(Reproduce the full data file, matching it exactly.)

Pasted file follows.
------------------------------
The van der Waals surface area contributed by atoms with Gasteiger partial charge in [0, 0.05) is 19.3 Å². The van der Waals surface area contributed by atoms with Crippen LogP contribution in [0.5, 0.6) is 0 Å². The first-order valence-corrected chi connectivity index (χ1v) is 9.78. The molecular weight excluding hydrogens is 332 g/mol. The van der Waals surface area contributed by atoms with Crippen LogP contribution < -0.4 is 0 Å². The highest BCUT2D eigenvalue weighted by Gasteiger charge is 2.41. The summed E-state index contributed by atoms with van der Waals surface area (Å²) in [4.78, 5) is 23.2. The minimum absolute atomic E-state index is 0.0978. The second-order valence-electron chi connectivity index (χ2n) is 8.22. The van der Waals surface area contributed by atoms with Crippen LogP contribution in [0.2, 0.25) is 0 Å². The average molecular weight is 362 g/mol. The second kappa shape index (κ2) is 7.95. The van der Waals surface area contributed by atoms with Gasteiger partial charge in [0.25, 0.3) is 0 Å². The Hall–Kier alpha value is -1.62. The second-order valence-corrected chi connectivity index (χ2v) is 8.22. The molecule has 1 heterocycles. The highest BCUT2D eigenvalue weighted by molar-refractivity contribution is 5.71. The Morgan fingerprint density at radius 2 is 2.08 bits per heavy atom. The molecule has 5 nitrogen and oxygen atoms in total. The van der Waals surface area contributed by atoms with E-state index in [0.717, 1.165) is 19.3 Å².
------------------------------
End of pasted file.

The van der Waals surface area contributed by atoms with Gasteiger partial charge in [0, 0.05) is 19.3 Å². The van der Waals surface area contributed by atoms with Crippen LogP contribution in [0.5, 0.6) is 0 Å². The first-order valence-corrected chi connectivity index (χ1v) is 9.78. The molecular weight excluding hydrogens is 332 g/mol. The van der Waals surface area contributed by atoms with Crippen LogP contribution < -0.4 is 0 Å². The highest BCUT2D eigenvalue weighted by Gasteiger charge is 2.41. The summed E-state index contributed by atoms with van der Waals surface area (Å²) in [4.78, 5) is 23.2. The minimum absolute atomic E-state index is 0.0978. The second-order valence-electron chi connectivity index (χ2n) is 8.22. The van der Waals surface area contributed by atoms with Crippen LogP contribution in [0.2, 0.25) is 0 Å². The average molecular weight is 362 g/mol. The second kappa shape index (κ2) is 7.95. The van der Waals surface area contributed by atoms with Gasteiger partial charge in [0.25, 0.3) is 0 Å². The Hall–Kier alpha value is -1.62. The second-order valence-corrected chi connectivity index (χ2v) is 8.22. The molecule has 1 heterocycles. The highest BCUT2D eigenvalue weighted by molar-refractivity contribution is 5.71. The Morgan fingerprint density at radius 2 is 2.08 bits per heavy atom. The molecule has 5 nitrogen and oxygen atoms in total. The van der Waals surface area contributed by atoms with E-state index in [0.717, 1.165) is 19.3 Å².